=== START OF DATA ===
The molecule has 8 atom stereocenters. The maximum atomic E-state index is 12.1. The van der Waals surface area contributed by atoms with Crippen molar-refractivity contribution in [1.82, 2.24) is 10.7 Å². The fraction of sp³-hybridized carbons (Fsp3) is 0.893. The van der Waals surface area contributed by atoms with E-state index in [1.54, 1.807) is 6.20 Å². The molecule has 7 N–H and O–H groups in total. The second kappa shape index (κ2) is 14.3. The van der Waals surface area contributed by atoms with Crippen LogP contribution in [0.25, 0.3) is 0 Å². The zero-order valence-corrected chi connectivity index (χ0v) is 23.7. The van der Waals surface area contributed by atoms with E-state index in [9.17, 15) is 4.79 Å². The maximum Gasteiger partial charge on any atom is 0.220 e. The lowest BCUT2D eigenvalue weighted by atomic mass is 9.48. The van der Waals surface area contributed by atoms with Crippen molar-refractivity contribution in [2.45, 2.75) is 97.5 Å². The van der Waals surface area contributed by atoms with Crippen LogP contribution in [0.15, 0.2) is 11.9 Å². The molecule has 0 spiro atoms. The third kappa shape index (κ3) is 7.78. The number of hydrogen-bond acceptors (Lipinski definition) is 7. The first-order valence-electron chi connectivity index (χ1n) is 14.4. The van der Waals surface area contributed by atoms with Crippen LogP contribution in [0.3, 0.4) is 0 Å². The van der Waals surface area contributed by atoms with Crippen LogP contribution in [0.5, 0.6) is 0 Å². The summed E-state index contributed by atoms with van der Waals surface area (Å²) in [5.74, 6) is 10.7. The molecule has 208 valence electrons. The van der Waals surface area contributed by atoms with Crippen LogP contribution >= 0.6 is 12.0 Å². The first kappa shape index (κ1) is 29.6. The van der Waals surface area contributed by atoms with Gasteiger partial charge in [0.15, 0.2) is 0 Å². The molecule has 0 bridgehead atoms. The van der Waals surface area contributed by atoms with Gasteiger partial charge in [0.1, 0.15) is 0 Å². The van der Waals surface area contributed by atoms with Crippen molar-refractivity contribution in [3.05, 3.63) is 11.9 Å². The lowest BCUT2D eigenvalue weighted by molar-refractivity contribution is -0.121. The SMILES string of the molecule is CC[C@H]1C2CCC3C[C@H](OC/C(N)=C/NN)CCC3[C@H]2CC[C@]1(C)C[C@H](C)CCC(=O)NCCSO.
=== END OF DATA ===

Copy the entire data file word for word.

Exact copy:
The molecule has 8 atom stereocenters. The maximum atomic E-state index is 12.1. The van der Waals surface area contributed by atoms with Crippen molar-refractivity contribution in [1.82, 2.24) is 10.7 Å². The fraction of sp³-hybridized carbons (Fsp3) is 0.893. The van der Waals surface area contributed by atoms with E-state index in [1.54, 1.807) is 6.20 Å². The molecule has 7 N–H and O–H groups in total. The second kappa shape index (κ2) is 14.3. The van der Waals surface area contributed by atoms with Crippen LogP contribution in [0.25, 0.3) is 0 Å². The zero-order valence-corrected chi connectivity index (χ0v) is 23.7. The van der Waals surface area contributed by atoms with E-state index in [9.17, 15) is 4.79 Å². The maximum Gasteiger partial charge on any atom is 0.220 e. The lowest BCUT2D eigenvalue weighted by atomic mass is 9.48. The van der Waals surface area contributed by atoms with Crippen molar-refractivity contribution in [2.45, 2.75) is 97.5 Å². The van der Waals surface area contributed by atoms with Crippen LogP contribution in [0.15, 0.2) is 11.9 Å². The molecule has 0 spiro atoms. The third kappa shape index (κ3) is 7.78. The number of hydrogen-bond acceptors (Lipinski definition) is 7. The first-order valence-electron chi connectivity index (χ1n) is 14.4. The van der Waals surface area contributed by atoms with Crippen LogP contribution in [0.3, 0.4) is 0 Å². The van der Waals surface area contributed by atoms with Crippen LogP contribution in [0.5, 0.6) is 0 Å². The summed E-state index contributed by atoms with van der Waals surface area (Å²) in [5.74, 6) is 10.7. The molecule has 208 valence electrons. The van der Waals surface area contributed by atoms with Crippen LogP contribution >= 0.6 is 12.0 Å². The first kappa shape index (κ1) is 29.6. The van der Waals surface area contributed by atoms with Gasteiger partial charge in [0.15, 0.2) is 0 Å². The molecule has 0 bridgehead atoms. The van der Waals surface area contributed by atoms with Gasteiger partial charge in [0.1, 0.15) is 0 Å². The van der Waals surface area contributed by atoms with Crippen molar-refractivity contribution in [3.05, 3.63) is 11.9 Å². The lowest BCUT2D eigenvalue weighted by molar-refractivity contribution is -0.121. The SMILES string of the molecule is CC[C@H]1C2CCC3C[C@H](OC/C(N)=C/NN)CCC3[C@H]2CC[C@]1(C)C[C@H](C)CCC(=O)NCCSO.